“From the Archives” is an opportunity for various writers to visit the Middlebury Special Collections and write about a different artifact each week. The Special Collections boasts over 10,000 historic items, and through this column we encourage writers to explore not only the college’s history, but also the history of the world around us.
As one of the first liberal arts schools to become co-ed in 1883, Middlebury College is often lauded as progressive relative to its counterparts. However, the history of Middlebury’s journey toward gender equality proves much more complex than is widely assumed.
This proposed layout for an updated Middlebury campus from 1909 provides a snapshot into the complicated gender politics plaguing Middlebury — illustrating a drastically different college than the one that students know today. This proposal cuts the campus in half, with College Street acting as a barrier between a men’s campus to the south and a women’s campus to the north. Strikingly different in content, the men’s college boasts of an athletic field, academic buildings including chemistry and political science halls, and the only library. The women’s campus, on the other hand, comprises just two academic buildings: a domestic science hall and a pedagogy building. The focus of this campus is an ornate, circular garden, directly parallel to the athletic field across the street.
The genesis of this project stemmed from increasing backlash, from both male students and the Board of Trustees, against the increase in female students. The Board of Trustees had been wary of co-education from the start when a misunderstanding led to the college becoming co-ed in the first place. Struggling with record low enrolment in the early 1880s, talk began of allowing women to attend Middlebury on a limited trial basis. However, at a meeting where the Board voted on whether to extend these temporary privileges to women, College President Cyrus Hamlin misheard the vote’s results (he was famously deaf) and announced in the college catalog: “By the recent action of the Trustees, the College offers the same privileges to young ladies as to young gentlemen.” The Board balked and attempted to rescind this offer of equal privileges, but the change was permanent.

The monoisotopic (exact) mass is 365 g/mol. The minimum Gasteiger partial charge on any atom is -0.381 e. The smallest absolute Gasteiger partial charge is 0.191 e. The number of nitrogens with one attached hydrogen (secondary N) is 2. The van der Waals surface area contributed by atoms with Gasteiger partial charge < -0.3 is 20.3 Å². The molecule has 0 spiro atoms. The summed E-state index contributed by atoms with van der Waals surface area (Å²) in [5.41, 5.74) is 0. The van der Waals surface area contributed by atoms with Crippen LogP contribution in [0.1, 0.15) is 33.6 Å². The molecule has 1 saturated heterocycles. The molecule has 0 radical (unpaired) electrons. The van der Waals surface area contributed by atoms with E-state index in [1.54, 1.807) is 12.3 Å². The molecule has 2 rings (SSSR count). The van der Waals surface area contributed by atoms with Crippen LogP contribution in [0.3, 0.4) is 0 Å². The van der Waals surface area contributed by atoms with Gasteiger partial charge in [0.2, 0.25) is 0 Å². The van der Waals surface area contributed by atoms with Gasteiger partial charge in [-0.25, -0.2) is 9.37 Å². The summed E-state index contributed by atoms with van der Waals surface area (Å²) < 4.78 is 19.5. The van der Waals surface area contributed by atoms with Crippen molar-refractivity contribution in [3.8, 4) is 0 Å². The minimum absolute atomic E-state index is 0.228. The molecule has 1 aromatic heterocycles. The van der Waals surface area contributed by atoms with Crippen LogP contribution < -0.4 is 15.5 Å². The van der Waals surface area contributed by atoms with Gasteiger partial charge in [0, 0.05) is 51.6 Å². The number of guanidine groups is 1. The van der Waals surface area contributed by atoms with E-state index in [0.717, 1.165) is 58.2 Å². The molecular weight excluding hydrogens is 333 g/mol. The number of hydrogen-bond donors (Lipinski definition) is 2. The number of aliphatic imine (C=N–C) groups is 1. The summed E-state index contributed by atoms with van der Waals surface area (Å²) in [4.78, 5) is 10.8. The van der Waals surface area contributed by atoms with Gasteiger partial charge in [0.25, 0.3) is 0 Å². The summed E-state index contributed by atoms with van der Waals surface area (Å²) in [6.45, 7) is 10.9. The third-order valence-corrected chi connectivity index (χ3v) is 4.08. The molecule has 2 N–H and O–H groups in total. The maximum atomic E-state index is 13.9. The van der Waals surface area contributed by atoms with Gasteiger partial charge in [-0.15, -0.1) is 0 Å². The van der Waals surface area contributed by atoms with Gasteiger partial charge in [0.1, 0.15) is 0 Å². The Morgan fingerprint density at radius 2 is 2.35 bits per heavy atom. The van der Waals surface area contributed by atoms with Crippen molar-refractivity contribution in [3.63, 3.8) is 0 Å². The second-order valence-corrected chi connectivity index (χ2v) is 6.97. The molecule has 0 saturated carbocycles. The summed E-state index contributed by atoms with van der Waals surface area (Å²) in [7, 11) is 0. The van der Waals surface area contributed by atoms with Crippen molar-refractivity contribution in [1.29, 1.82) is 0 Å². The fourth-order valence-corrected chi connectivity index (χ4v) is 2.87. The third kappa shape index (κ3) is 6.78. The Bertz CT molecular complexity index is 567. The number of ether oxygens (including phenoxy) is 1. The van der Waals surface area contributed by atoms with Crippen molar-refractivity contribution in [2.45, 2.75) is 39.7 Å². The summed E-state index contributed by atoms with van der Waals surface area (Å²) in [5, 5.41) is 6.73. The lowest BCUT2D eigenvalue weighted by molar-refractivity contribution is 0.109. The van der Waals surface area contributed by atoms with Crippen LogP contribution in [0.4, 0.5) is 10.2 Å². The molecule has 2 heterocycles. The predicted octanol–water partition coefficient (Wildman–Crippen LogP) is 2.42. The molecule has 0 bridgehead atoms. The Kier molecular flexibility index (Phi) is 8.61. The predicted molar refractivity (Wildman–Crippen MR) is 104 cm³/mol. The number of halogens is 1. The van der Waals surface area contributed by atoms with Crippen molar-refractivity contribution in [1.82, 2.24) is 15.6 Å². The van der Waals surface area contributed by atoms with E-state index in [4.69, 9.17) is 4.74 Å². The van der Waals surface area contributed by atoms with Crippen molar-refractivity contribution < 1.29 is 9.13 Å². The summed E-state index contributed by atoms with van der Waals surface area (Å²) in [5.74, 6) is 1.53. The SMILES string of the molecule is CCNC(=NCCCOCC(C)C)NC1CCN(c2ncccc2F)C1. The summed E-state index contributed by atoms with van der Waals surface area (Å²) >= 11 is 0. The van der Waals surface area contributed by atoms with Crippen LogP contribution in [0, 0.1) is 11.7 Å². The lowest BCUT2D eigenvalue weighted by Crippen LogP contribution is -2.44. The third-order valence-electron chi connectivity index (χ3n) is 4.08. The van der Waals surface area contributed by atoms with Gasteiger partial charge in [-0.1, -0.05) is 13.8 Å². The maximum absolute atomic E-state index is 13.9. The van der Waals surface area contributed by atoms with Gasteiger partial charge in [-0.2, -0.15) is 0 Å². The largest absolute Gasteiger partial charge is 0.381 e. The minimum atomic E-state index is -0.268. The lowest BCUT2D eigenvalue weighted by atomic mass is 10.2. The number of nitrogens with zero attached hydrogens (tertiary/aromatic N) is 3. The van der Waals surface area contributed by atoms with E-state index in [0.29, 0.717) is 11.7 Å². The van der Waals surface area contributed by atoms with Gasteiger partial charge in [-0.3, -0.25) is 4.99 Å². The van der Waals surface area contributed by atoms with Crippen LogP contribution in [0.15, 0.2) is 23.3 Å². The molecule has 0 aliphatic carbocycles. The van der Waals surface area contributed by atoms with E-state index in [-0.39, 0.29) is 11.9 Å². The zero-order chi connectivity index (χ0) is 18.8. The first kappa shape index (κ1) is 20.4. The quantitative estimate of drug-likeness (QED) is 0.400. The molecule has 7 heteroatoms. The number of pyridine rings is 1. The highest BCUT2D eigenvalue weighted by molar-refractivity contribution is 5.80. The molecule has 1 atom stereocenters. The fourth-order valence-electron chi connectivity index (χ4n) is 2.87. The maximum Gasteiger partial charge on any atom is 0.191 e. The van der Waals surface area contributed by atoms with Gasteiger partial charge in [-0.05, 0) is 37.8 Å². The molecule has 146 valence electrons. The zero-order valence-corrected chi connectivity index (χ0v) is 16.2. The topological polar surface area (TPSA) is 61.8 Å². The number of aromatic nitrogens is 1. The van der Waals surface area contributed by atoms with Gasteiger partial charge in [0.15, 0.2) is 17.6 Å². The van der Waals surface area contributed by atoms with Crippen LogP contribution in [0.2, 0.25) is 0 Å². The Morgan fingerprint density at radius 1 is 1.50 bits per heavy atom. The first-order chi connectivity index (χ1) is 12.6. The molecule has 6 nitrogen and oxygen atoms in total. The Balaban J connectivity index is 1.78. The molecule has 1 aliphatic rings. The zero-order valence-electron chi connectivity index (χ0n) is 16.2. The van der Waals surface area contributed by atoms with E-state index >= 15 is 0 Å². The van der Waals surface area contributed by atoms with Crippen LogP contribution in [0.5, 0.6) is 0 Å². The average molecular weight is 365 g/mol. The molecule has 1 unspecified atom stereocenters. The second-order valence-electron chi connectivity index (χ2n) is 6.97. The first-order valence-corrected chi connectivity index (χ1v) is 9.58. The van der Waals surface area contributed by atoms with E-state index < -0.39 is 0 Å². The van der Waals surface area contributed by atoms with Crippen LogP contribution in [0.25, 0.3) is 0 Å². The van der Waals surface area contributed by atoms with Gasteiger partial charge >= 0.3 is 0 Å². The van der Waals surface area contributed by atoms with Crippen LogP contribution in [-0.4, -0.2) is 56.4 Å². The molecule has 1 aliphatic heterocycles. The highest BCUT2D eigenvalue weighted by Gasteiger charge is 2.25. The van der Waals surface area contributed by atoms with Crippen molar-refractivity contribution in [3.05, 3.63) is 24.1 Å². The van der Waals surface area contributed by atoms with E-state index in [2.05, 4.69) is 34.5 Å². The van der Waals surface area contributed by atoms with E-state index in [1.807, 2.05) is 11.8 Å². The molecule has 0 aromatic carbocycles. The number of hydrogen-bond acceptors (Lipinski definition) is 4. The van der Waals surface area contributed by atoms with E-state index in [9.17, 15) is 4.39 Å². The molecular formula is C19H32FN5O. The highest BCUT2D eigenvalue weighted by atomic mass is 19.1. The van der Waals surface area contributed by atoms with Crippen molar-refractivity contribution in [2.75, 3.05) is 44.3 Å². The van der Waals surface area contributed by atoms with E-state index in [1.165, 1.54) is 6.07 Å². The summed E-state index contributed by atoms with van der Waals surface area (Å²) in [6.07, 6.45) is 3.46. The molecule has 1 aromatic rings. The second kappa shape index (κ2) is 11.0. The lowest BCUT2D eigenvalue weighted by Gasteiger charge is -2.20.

Over the next 20 years, as more women were able to obtain high school diplomas, Middlebury’s student body became increasingly female, since it was one of the only nearby options for higher education that was available to women. Already reticent about co-education, when Middlebury admitted more women than men in 1902 (19 and 16 students respectively), Board members became seriously worried about their collegiate status compared to their competitors, like Williams and Dartmouth, who remained male-only. They decided that in order for Middlebury to truly thrive again, women must be removed from the campus. However, unable to roll back their decision to go co-ed, the Board decided to create an annex to Middlebury College, strictly for female students.
New York City-based architect W. Nicholas Albertson was called in to draw up plans that would both create a new women’s campus and also strengthen the men’s campus, the result being this proposed sketch. Despite Albertson’s proposal being approved, construction was halted shortly after it began due to funding issues. However, before money ran out, three buildings were constructed: McCullough Gymnasium and Voter Hall on the men’s side, and Pearsons Hall on the women’s campus. Still in use today, these buildings provide a lens into the fraught gender politics of the time and offer a glimpse of how different the Middlebury campus could look today, garden and all.
Tulip Larson ‘25 (she/her) is an Arts & Culture Editor.
She also serves as an Arts & Culture writer, mainly writing for the "From the Archives" column that highlights an item from Middlebury's Special Collections each week. In her spare time, Tulip enjoys playing music in her on-campus band and exploring Vermont.
Tulip is an English major and and Art History minor.